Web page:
A state district judge on Monday shot down a challenge to the February mill levy and bond election for Albuquerque Public Schools that had threatened to postpone several large projects.
Second Judicial District Chief Judge Nan Nash ruled that although APS did not comply with the election statute in its wording on the February mill levy and bond ballot, it did not prevent citizens from casting an informed vote.
Nash said she interpreted case law as requiring her to give deference to the election results, in which 65 percent of voters approved the funding measures. She said APS was entitled to summary judgment, a dismissal based on the law that means the case need not go to trial, in the challenge filed by voter, property owner and attorney Robert Pidcock two days after the election.
Unless the state Supreme Court says otherwise, Nash’s ruling presumably means the construction on projects can go forward.
Pidcock claimed in his complaint that APS changed the language to be put to voters between the election proclamation and the ballot and the new wording was too vague.
“If these ballot measures are upheld, APS could construct a $575 million APS executive-only health clinic (perhaps a spa or restaurant) or a $575 million sports stadium … and there would be nothing that a voter/property owner in the APS district could do about it,” he said in the complaint.
“Based on the testimony and evidence here, I do not find the language obstructed … casting of the vote,” she said.
Only 6.5 percent of eligible voters cast ballots in the Feb. 2 election, but they overwhelmingly approved the $375 million mill levy and another $200 million in general obligation bonds extending through 2021 for APS and Central New Mexico Community College.
Pidcock said he plans an immediate appeal to the Supreme Court. State law allows election challenges to go there without review by the Court of Appeals.
A violation found by Nash previously had to do with language – instead of saying “mill levy,” Pidcock claimed APS changed its election proclamation 12 days before the vote and the language did not specify that the question was whether a voter was for or against a “public school buildings tax.” He also contended APS “made a decision not to disclose” its action, and there was no way to know that beforehand – and thus no way to challenge it.
APS attorney Zachary McCormick countered, ” ‘Mill levy’ is not a term that suddenly dropped from the sky.”
The sole witness at an evidentiary hearing that bled into the summary judgment question was pollster Brian Sanderoff of Research and Polling Inc., who has consulted for multiple local governments on ballot questions as well as the Albuquerque Journal on public policy and election issues.
APS attorney Zachary McCormick of the Modrall law firm led him through questions including the voter demographic in school elections. Sanderoff said the group that consistently votes in school elections is older, whiter and better educated than voters in general elections tend to be, and also better informed. They’re also frequent voters. Some 97 percent of the school election voters had voted in either the 2012 or 2014 general elections, he said.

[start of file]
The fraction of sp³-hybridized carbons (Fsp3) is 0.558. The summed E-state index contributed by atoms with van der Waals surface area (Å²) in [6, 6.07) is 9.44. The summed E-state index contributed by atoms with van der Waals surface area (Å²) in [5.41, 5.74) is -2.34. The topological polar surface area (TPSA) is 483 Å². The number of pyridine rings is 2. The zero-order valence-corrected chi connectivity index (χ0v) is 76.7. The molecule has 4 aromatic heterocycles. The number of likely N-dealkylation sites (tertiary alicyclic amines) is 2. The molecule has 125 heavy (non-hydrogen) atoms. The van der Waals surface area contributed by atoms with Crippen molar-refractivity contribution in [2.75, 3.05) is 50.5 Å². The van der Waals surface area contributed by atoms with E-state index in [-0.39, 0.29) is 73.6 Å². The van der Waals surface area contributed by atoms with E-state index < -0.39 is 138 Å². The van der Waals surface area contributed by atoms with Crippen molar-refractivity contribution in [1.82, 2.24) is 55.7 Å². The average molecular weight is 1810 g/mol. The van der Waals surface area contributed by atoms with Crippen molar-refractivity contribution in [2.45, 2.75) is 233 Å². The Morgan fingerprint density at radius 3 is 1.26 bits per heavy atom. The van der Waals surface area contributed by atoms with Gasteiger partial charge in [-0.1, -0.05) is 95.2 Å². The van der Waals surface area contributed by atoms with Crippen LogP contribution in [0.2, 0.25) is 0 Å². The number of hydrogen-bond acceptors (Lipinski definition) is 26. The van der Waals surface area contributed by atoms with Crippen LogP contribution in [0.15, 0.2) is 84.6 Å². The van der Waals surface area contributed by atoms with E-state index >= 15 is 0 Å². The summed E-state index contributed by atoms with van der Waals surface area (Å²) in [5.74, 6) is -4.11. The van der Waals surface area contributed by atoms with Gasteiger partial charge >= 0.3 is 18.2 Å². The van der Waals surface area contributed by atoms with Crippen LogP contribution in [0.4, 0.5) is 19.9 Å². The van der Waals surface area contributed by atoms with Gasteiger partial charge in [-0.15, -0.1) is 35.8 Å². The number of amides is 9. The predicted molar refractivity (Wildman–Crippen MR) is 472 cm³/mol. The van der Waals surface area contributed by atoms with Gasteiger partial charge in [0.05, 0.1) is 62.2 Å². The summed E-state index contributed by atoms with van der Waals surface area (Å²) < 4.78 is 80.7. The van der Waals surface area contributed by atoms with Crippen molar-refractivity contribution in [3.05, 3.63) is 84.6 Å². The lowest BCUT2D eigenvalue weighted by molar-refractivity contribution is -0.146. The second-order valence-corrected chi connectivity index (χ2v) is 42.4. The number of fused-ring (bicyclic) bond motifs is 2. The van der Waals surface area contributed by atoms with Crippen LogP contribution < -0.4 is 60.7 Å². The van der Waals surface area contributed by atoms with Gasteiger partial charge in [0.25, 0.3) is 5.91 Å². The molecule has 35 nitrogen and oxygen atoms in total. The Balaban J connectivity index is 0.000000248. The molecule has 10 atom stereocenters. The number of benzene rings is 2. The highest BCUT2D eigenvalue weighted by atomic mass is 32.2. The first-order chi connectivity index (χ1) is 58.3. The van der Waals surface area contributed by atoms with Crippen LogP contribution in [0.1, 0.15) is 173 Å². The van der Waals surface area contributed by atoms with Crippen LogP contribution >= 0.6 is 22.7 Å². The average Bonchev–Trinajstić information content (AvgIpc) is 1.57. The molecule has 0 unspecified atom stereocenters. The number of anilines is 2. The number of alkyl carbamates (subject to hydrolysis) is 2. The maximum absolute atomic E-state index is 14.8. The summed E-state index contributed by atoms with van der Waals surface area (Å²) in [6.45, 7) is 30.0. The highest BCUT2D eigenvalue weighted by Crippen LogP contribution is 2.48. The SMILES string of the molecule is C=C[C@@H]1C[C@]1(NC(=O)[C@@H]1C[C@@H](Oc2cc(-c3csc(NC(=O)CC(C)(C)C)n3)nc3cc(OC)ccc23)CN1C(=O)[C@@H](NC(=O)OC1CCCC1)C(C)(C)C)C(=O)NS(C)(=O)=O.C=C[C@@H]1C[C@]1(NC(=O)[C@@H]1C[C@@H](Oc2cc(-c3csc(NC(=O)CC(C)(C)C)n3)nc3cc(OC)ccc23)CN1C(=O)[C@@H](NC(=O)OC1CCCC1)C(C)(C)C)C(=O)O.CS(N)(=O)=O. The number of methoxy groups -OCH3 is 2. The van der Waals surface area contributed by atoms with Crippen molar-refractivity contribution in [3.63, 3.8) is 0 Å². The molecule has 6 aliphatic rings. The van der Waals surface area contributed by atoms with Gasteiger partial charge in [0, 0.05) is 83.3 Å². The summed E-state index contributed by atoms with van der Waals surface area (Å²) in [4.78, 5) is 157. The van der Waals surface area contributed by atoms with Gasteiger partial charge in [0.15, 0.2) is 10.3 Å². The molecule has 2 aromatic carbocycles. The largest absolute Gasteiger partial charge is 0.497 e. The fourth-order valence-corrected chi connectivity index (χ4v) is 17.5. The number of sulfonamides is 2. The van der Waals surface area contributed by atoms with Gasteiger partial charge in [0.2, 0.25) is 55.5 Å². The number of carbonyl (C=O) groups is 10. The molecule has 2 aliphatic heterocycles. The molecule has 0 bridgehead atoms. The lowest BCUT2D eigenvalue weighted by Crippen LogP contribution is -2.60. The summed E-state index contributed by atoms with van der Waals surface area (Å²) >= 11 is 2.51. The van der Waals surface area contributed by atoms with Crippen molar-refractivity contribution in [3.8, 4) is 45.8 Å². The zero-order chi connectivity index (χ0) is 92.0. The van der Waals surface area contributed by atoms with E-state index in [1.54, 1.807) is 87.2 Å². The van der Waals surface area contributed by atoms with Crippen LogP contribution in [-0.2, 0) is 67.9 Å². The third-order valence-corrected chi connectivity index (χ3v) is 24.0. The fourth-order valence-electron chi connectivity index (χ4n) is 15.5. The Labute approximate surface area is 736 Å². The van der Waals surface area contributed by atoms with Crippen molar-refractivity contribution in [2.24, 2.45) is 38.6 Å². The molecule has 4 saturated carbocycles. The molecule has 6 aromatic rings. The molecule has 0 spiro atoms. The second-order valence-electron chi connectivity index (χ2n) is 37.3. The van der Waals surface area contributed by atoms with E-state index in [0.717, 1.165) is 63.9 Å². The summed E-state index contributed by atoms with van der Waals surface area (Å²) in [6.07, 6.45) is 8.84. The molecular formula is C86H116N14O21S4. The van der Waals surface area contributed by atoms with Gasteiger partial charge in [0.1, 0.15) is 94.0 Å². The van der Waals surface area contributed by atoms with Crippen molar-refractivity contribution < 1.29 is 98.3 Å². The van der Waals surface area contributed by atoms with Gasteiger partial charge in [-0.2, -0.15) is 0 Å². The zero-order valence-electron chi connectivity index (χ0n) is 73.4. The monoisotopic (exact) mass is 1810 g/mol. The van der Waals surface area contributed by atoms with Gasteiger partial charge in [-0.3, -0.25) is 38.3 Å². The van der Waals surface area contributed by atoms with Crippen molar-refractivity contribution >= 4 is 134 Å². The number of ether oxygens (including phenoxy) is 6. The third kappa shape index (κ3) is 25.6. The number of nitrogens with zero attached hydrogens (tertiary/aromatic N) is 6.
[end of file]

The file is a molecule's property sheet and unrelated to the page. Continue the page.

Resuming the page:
There was a light ripple of laughter in the packed courtroom when McCormick read some of the ballot language being contested and asked Sanderoff if he thought that represented a question, and why.
“Because it starts with ‘shall’ and ends with a question mark,” Sanderoff replied.
Sanderoff said he had researched the use of the phrase “mill levy” and “property tax” and concluded that the media reports used the terms interchangeably in reports leading up to the vote.
In cross-examination by Pidcock, Sanderoff said his firm was paid $16,800 for its work on the mill levy and bond vote, including pre-election polling, leading Pidcock to comment that APS had spent more on polling than voter education, which he said was less than $12,000.
A door hanger was the sole information sent to prospective voters before the election, Pidcock’s challenge said, and it “carefully avoided using the word ‘tax’ and substituted the phrase ‘mill levy’ in describing the APS ballot issues.” Nor did it mention specifically the $4.9 million for a health clinic or a $22.9 million athletics complex at Manzano High School, his lawsuit said.
Five projects already have begun, but the district has said it could continue work only until October without the mill levy and bond money. A Valley High School renovation started in 2015 needs the new money to complete. Albuquerque High School began a $12.5 million renovation a month ago to add a commons, updated kitchen and arts classrooms, and a new $8.2 million Northwest Family School will offer a mix of classroom and home schooling.
A block of classrooms at Oñate Elementary and the Manzano athletic complex were scheduled to begin construction this month.